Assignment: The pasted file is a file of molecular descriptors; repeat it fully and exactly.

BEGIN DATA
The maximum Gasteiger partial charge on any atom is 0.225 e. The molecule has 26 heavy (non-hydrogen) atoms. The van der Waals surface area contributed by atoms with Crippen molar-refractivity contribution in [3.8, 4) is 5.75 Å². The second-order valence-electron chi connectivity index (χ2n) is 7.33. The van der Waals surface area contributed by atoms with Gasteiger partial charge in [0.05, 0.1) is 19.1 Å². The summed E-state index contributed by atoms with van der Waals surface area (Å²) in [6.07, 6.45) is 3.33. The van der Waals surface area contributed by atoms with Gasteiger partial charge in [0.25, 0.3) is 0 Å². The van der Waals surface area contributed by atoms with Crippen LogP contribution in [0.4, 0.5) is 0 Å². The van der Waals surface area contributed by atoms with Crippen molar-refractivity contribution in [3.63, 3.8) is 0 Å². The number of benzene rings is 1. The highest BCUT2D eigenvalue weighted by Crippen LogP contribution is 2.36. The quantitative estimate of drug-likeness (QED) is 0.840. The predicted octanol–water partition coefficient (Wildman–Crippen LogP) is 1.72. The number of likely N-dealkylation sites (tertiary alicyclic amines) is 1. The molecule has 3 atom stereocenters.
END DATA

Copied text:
The maximum Gasteiger partial charge on any atom is 0.225 e. The molecule has 26 heavy (non-hydrogen) atoms. The van der Waals surface area contributed by atoms with Crippen molar-refractivity contribution in [3.8, 4) is 5.75 Å². The second-order valence-electron chi connectivity index (χ2n) is 7.33. The van der Waals surface area contributed by atoms with Gasteiger partial charge in [0.05, 0.1) is 19.1 Å². The summed E-state index contributed by atoms with van der Waals surface area (Å²) in [6.07, 6.45) is 3.33. The van der Waals surface area contributed by atoms with Gasteiger partial charge in [0.25, 0.3) is 0 Å². The van der Waals surface area contributed by atoms with Crippen LogP contribution in [0.4, 0.5) is 0 Å². The van der Waals surface area contributed by atoms with Crippen molar-refractivity contribution in [3.63, 3.8) is 0 Å². The number of benzene rings is 1. The highest BCUT2D eigenvalue weighted by Crippen LogP contribution is 2.36. The quantitative estimate of drug-likeness (QED) is 0.840. The predicted octanol–water partition coefficient (Wildman–Crippen LogP) is 1.72. The number of likely N-dealkylation sites (tertiary alicyclic amines) is 1. The molecule has 3 atom stereocenters.